Tag Archives: James Mangold

Eavesdropping at the Movies: 195 – Le Mans ’66

Cars, business, and a big chummy Brummie combine in 1960s California as Ford sets itself the mission of beating the all-conquering Ferrari in the 24 Hours of Le Mans endurance race, in a film that has not one but two boring titles: Ford v Ferrari in the USA, and Le Mans ’66 in the UK. Mike had a good enough time to see it twice, even though it’s directed by James Mangold, for whom he has little love; José, incredibly, even welled up at the end.

Although one might expect clashes between the egos of our heroes, the Texan car designer Carroll Shelby (Matt Damon) and Brummie racer Ken Miles (Christian Bale), their relationship is really one of friendship, common goals, and coping with the management at Ford, for whom Le Mans is about business opportunity and making their way into the increasingly deep pockets of the American teenager. José finds Ken’s family life of particular emotional interest, the support he receives from his wife a pleasure and their arguments complex, though Mike isn’t as complimentary, seeing the film as overall too slick for its own good, failing to generate real tension in the problems it depicts. This goes for the racing, too, for which he reserves some criticism, opining that while the races are good fun and entertaining larks, they don’t convey the stresses or feeling of endurance as they should. But José, a man who cares not a jot for cars or racing, enjoyed the heck out of them, and perhaps that is an achievement all of its own.

The film offers some rather crude comic representations of Italians, the Ferrari pit crew running around like cartoons, which despite only really showing up twice do stick in the mind; and lightly poses the competition as a continuation of the Second World War, the Allies at Ford battling the Axis Power of Italy (at one point, Henry Ford II, played to a T by the great Tracy Letts, brags to Shelby about the role his factory played in building planes for the American war effort, telling him, “Go to war”). It’s an American film about the greatness of America at the height of America’s cultural standing in the world; as José describes it, their empire.

And plonked in the middle of this American myth-making is a sarcastic showoff from Sutton Coldfield, unable to keep his mouth shut except when he’s got some tea in there. Mike responded with unbridled joy to the attention to detail shown to Ken’s origins, not only in the broad, charming accent Bale employs, but also in the dialect he brings with him, talking of cheese cobs and using the phrase “round the Wrekin”, something most of Britain probably has no clue about, let alone America. Peaky Blinders may have given Birmingham a platform in modern pop culture, particularly amongst Americans, but Mike enjoys Ken here much more, ecstatic that a $100m movie that’s going down well with audiences features a Brummie as one of its heroes.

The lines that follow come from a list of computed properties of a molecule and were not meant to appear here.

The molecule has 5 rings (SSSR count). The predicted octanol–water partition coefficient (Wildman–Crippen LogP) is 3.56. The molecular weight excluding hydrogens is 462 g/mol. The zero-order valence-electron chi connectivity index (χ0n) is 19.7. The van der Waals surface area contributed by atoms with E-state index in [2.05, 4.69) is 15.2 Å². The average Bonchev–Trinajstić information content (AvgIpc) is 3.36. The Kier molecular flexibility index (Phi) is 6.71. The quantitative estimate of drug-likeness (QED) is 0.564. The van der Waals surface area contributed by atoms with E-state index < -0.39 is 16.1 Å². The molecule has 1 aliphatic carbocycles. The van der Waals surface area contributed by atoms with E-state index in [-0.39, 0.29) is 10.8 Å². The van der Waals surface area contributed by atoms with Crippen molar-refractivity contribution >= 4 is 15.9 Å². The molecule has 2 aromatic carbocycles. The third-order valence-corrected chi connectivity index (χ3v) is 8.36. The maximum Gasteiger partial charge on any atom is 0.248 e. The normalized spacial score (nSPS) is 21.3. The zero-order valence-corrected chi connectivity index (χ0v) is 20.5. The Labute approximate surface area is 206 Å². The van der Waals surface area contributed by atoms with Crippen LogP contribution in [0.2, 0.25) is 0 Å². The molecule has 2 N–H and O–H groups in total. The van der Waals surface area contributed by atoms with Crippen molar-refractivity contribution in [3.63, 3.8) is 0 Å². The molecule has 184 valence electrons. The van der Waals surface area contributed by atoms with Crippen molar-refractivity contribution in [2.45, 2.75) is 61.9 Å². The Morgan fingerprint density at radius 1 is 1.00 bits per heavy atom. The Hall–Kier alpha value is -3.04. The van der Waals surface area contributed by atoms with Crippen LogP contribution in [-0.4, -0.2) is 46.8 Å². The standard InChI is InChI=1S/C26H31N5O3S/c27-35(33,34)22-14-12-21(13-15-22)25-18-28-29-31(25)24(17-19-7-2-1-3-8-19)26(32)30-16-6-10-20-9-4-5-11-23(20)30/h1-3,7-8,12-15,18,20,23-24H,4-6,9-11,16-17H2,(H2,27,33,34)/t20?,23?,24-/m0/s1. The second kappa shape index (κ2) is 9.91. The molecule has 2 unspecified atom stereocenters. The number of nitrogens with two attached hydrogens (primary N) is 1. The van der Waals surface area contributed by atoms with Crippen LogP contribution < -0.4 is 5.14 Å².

Le Mans ’66 is an honest to god charm offensive of a film, with entertaining action, performances that do the well-written screenplay justice, and even an emotional sting in the tail. Get yourself to the cinema for it. It’s bosting.

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With José Arroyo of First Impressions and Michael Glass of Writing About Film.

The Wolverine (James Mangold, USA, 2013)

the-wolverine-cover-creator

You gift filmmakers a fantastic imaginary world, characters that are mythic yet three-dimensional, wonderful actors who can play them; and you get…. The Wolverine? It doesn’t seem a fair exchange. The story is good if predictable but structured around dream sequences with Jean Grey (Famke Janssen) that don’t quite work; the set-pieces are sometimes very imaginative (I love the tactile bed we see in the trailer) and there is a truly superb villain in The Viper (a magnificent Svetlana Khodchenkova). For fans of the comic book, the fact that the story is set in Japan, will also have special resonance (and the way Japan is designed for this film makes for a joyous setting). The film seems to have all the ingredients for a great film but everything seems slack, even the humour seems off-rhythm and badly timed, the punch-line arriving after the audience’s already got the joke.

It’s a proficient movie but I didn’t feel moved or thrilled; and the film never once made me feel part of a somewhat embittered community of the alienated and disaffected who shared higher morals and ideals than the world depicted, the way the various x-men comic books at their best did. There’s a lot of talk at the moment about declining audiences and the industry trying to figure out whether it’s changing ways of viewing, or marketing, or delivery platforms. But really they should look at the films; all the big-budget ones seem to be made by a transnational committee and by-the-book but also by-passing feeling altogether; and if films don’t engage with dreams, hopes, aspiration, conditions of existence or the way people think and feel, see and/or experience, what’s the point of them (other than to make one feel a feeder for some corporation’s bank-balance)? And I suppose that’s the problem with this film; it’s ok but so what? And that in itself is a condemnation of the present industry because these are great characters in a superb imaginary world that audiences have loved and identified with for decades and the filmmakers have been given a lot of money to turn it all into a movie. If ok but so what is the response you get, you didn’t deserve to get to make the movie.

José Arroyo